Bart Jansen is a professor at the department of Electronics and Informatics (ETRO) at the Vrije Universiteit Brussel. He is interested in developing image and signal processing methods and artificial intelligence methods for a variety of applications in the broad biomedical engineering domain, but mainly focussing on rehabilitation engineering.
Bart Jansen graduated in 2001 as a Master of Science in Computer Science, obtained a master after master in AI in 2003 and obtained a PhD in computer science (VUB Ai-lab, promotor Luc Steels) in 2005, all from the Vrije Universiteit Brussel. Since 2006, he is working at the department of electronics and informatics (ETRO) at VUB. In 2016 he became a full time tenure track professor and since 2020 he also has a 10% appointment with imec as a professor.
Rehabilitation engineering is a term with many different definitions. Some consider it to be a rather broad domain focussing on assessing and responding to the needs of people with disabilities, others (like the EMBS) define it as creating methods and technologies to help patients regain cognitive and/or motor function.
I am driven by the observation that in physical and cognitive rehabilitation there are several important aspects that could improve the rehabilitation process for the patients in a crucial manner.
One of those is the poor quantification of treatment effect: a fine grained monitoring of patients (e.g. suffering from neurodegenerative or other conditions) does not exist. Hence, evolution of for instance motor skills are poorly quantified and the effects of treatment options on these are largely unquantified at an individual basis. This is not surprising, as such an analysis requires specialised tools and examinations as for instance functional assessment at a gait lab. Such assessment is not available nor feasible or desirable on a very frequent basis for a large group of people. Rather, more frequent or even continuous assessment, easily accessible or even ubiquitous, could provide a through quantification of the cognitive and motor functions of the subject. This would allow for a detailed quantification (and later on understanding) of the impact of various rehabilitation schemes. In this domain, we mainly focus on the development of tools and methods for physical assessment by means of low-cost mass market sensor devices, including the Wii balance board, the Microsoft Kinect and others. Besides improving the quality of care and the efficiency of the rehabilitation process, our tools also provide digital biomarkers for pharmaceutical studies focusing on various interventions on subjects with disabilities of movement disorders.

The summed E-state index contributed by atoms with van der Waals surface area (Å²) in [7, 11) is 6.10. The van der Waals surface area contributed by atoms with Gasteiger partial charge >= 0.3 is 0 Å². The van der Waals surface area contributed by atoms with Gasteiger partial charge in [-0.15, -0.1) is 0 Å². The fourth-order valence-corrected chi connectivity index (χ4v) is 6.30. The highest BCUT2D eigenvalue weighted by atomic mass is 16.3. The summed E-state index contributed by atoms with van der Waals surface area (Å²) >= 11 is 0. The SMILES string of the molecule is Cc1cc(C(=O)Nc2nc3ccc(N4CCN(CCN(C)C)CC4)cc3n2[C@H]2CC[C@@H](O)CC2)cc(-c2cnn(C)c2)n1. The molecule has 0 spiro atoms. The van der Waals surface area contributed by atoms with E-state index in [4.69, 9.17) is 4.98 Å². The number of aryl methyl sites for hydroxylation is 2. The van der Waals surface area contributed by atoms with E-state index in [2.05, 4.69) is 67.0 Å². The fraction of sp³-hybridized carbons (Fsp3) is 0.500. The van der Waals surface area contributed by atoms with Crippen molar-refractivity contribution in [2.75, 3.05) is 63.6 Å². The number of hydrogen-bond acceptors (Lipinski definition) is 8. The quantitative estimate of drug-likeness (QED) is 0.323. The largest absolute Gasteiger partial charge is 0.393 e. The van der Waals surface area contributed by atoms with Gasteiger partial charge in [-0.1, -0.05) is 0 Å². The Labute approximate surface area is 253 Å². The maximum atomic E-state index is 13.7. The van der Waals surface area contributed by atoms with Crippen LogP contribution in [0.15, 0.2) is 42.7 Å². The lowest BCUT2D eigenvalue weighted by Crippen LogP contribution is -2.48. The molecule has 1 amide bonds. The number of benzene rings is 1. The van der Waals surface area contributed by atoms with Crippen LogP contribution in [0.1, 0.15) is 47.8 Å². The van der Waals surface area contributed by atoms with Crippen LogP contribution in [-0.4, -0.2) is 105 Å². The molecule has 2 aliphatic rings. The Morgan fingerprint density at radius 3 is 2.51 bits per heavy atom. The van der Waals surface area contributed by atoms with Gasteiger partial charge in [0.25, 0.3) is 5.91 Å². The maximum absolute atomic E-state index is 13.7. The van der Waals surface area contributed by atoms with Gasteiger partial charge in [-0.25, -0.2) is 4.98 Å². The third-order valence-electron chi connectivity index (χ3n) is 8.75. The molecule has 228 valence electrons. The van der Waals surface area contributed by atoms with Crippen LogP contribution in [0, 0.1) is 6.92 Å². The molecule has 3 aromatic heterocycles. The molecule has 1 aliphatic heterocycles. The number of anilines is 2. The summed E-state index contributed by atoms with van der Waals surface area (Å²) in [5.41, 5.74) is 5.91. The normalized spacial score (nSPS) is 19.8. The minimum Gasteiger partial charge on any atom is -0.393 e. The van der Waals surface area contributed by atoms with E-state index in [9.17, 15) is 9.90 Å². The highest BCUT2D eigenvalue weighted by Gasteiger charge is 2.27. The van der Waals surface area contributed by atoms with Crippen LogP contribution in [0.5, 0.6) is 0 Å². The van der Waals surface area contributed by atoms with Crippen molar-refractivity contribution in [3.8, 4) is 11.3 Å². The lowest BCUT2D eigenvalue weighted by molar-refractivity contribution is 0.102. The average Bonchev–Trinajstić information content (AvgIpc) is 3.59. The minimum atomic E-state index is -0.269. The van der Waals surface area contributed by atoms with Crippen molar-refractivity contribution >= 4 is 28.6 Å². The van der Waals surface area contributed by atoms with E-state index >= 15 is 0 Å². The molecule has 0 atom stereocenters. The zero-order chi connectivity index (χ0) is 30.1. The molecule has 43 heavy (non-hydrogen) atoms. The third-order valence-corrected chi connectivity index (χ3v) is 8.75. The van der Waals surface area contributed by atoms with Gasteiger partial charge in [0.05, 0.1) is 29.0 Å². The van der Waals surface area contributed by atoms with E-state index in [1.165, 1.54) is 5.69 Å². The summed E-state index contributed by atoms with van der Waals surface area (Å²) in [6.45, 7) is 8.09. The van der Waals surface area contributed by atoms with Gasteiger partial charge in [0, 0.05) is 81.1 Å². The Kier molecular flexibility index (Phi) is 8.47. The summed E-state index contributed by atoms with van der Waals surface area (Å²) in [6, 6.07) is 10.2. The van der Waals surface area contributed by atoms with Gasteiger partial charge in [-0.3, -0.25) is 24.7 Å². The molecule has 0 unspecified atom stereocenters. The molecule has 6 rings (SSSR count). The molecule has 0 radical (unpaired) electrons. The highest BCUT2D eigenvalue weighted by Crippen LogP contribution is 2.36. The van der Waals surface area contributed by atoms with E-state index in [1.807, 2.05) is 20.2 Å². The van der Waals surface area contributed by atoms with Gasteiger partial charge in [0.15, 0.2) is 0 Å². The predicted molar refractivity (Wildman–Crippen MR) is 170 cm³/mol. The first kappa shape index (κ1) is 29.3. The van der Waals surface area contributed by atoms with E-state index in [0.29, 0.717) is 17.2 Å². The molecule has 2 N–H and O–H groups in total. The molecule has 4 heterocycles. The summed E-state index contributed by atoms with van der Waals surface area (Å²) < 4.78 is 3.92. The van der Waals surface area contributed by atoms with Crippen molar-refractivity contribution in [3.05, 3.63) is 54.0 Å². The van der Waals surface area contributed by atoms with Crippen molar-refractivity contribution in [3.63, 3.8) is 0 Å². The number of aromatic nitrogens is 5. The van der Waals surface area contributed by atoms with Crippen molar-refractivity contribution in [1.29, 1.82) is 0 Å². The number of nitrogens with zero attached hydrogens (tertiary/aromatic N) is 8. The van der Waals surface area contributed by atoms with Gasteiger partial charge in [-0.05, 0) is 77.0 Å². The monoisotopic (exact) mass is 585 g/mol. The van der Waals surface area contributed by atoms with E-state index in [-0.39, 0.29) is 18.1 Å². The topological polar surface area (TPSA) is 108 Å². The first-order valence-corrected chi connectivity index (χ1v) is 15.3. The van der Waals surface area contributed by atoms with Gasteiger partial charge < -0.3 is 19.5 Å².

A second issue with current rehabilitation practices is the suboptimal compliance and adherence to optimal rehabilitation exercise doses. Rehabilitation is a slow process requiring a lot of repetitions and practising. Weekly, or even daily, one-on-one sessions with a rehabilitation specialist are hence often not sufficient, driving the prescription of for instance home-based exercises. However, a vast minority of subjects comply to these, as they are perceived as being difficult, painful, boring or even useless. Game-based rehabilitation concerns the use of computer games to present, assess and steer the rehabilitation exercises and might actually improve adherence and compliance. However, whereas real-life therapists excell in adapting therapeutic interventions to the needs of every individual subjects, computer games are fit-for-all and rigid. We investigate the development and use of a flexible and adaptive game based rehabilitation platform.
Neuro Evolution concerns the use of genetic algorithms to evolve neural networks. As this is an optimization approach which is not using gradient information, it is a slow and computationally intensive search process. However, the powerful search strategies provided by contemporary genetic algorithms allows for the joint optimization of network topology and network weights (e.g. NEAT). Our research focuses on integrating feature selection as a third component in this joint optimization process and has resulted in the development of FD-NEAT, a successor of NEAT performing feature selection, network topology optimization and weight optimization.
Although seriously hyped, the adoption of augmented reality beyond gadgets is rather poor. Both improvements in terms of hardware (glasses) as well as applications are needed. In this domain, we focus on developing niche applications for instance in medical and look into visualisation of medical image data and object recognition.